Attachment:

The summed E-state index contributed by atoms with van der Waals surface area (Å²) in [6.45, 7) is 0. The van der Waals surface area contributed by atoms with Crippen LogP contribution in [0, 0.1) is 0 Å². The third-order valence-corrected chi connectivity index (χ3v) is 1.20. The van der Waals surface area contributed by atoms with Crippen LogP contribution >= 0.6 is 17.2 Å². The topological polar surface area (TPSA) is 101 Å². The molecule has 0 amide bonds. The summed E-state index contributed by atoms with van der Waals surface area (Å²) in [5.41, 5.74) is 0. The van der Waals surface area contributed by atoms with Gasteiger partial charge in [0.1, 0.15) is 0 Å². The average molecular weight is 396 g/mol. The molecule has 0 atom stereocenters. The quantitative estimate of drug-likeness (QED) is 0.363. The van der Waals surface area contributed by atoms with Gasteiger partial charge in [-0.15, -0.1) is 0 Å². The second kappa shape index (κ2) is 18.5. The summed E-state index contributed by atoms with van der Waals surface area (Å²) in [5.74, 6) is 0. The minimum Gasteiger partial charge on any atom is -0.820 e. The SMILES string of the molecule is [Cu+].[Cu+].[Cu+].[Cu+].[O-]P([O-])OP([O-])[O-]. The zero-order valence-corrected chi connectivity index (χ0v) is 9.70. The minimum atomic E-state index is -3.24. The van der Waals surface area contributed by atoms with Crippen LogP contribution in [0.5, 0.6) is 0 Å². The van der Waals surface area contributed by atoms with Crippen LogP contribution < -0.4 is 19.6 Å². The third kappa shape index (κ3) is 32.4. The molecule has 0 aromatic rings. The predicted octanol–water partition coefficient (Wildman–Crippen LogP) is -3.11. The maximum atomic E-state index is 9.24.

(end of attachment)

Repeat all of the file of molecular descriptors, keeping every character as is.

The summed E-state index contributed by atoms with van der Waals surface area (Å²) in [6.45, 7) is 0. The van der Waals surface area contributed by atoms with Crippen LogP contribution in [0, 0.1) is 0 Å². The third-order valence-corrected chi connectivity index (χ3v) is 1.20. The van der Waals surface area contributed by atoms with Crippen LogP contribution >= 0.6 is 17.2 Å². The topological polar surface area (TPSA) is 101 Å². The molecule has 0 amide bonds. The summed E-state index contributed by atoms with van der Waals surface area (Å²) in [5.41, 5.74) is 0. The van der Waals surface area contributed by atoms with Gasteiger partial charge in [0.1, 0.15) is 0 Å². The average molecular weight is 396 g/mol. The molecule has 0 atom stereocenters. The quantitative estimate of drug-likeness (QED) is 0.363. The van der Waals surface area contributed by atoms with Gasteiger partial charge in [-0.15, -0.1) is 0 Å². The second kappa shape index (κ2) is 18.5. The summed E-state index contributed by atoms with van der Waals surface area (Å²) in [5.74, 6) is 0. The minimum Gasteiger partial charge on any atom is -0.820 e. The SMILES string of the molecule is [Cu+].[Cu+].[Cu+].[Cu+].[O-]P([O-])OP([O-])[O-]. The zero-order valence-corrected chi connectivity index (χ0v) is 9.70. The minimum atomic E-state index is -3.24. The van der Waals surface area contributed by atoms with Crippen LogP contribution in [0.5, 0.6) is 0 Å². The van der Waals surface area contributed by atoms with Crippen LogP contribution < -0.4 is 19.6 Å². The third kappa shape index (κ3) is 32.4. The molecule has 0 aromatic rings. The predicted octanol–water partition coefficient (Wildman–Crippen LogP) is -3.11. The maximum atomic E-state index is 9.24.